The offense/withdrawal rate can be considered as a simplistic index of the sensitivity of the offensive resident male. Table 1 shows the total offense and withdrawal frequencies and the consequent offense/withdrawal rates summed over all 3 days in the high- and intermediate-aggression strains. SAL had the highest total frequency of offense, with TA and NC900 comparable to each other. The intermediate strains were roughly 3–4 times less offensive than the high-aggression strains. In terms of the offense/withdrawal ratio, SAL showed the least withdrawal compared to TA, NC900 and the other intermediate strains. TA withdrew at a frequency comparable to the intermediate strains. TA and NC900 were thus shown to differ in terms of withdrawal, despite having comparable offense frequencies.
Table 1

Offense/withdrawal (O/W) ratios in the high- and intermediate-aggression mouse lines

Mice line

Offense (O)

Withdrawal (W)a

O/W ratio

SAL

1978

52

38

TA

1608

146

11

NC900

1544

56

28

aLAL

436

31

14

aTNA

603

65

9

aOffense-specific withdrawal is not dealt in this section. Refer to the results section for withdrawal-related transitions

Context dependency

Context dependency is defined as the ability to discriminate between opponents according to their sex, state and the environment (neutral/home) where the agonistic interactions take place. None of the male mice attacked their female conspecific partners after the latter were returned to the cages.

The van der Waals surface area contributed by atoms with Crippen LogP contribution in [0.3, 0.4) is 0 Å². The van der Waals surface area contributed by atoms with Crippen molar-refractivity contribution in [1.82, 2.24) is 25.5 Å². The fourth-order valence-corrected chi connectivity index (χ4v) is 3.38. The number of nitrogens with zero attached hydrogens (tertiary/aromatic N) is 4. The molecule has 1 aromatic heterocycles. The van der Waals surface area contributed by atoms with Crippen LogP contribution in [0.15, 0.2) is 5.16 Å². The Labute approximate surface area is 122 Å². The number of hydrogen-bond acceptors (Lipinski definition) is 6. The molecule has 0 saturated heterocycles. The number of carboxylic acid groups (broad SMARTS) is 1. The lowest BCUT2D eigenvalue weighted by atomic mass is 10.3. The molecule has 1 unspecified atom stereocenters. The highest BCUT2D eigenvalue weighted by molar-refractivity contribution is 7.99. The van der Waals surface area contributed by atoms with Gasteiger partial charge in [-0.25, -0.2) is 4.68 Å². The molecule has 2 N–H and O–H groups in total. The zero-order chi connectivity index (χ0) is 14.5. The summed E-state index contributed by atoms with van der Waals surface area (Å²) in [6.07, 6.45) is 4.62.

Notable differences were observed, however, with respect to agonistic interactions with an immobilized opponent in a neutral environment (Table 2). All the high aggressive mice and most from the aTNA strain attacked a free-moving male conspecific in the neutral environment, while aLAL failed to. SAL was thus distinct from aLAL (χ 2 = 15.944, df = 1, P < 0.001). The Turku mice showed no type differences.
Table 2

Context dependency with respect to conscious/free-moving and anesthetized opponents in a neutral environmenta

Intruder status

SAL

TA

NC900

aLAL

aTNA

Free-moving

8

8

8

1

5

Anesthetized

7

0

0

0

0

aThe numbers represent the number of animals per mouse line that attacked a free-moving/anesthetized male opponent in the neutral cage

With an anesthetized conspecific male, SAL showed no discrimination compared to any mouse strain and hence was distinct from TA, NC900 and aLAL (χ 2 = 15.944, df = 1, P < 0.001).

In summary, SAL and TA showed the lowest T/AC ratio, although this was not significantly different from the other strains studied. SAL showed a lower O/W ratio than TA and NC900. SAL was the only strain, which failed to discriminate between free-moving and immobilized intruders. SAL showed the least opponent sensitivity as seen from the O/W ratio. SAL thus showed indications of a violent phenotype although the above measures were not sensitive enough to reveal such a distinction unequivocally. Therefore, higher-order complexities in the behavior were considered by investigating each mouse strain for specific sequential patterns and behavioral transitions, which probably holds the key in identifying different aggressive phenotypes, especially within the high-aggression mice. First-order Markov chain analysis was used for the sequential analysis.

Sequential analysis using first-order Markov chain analysis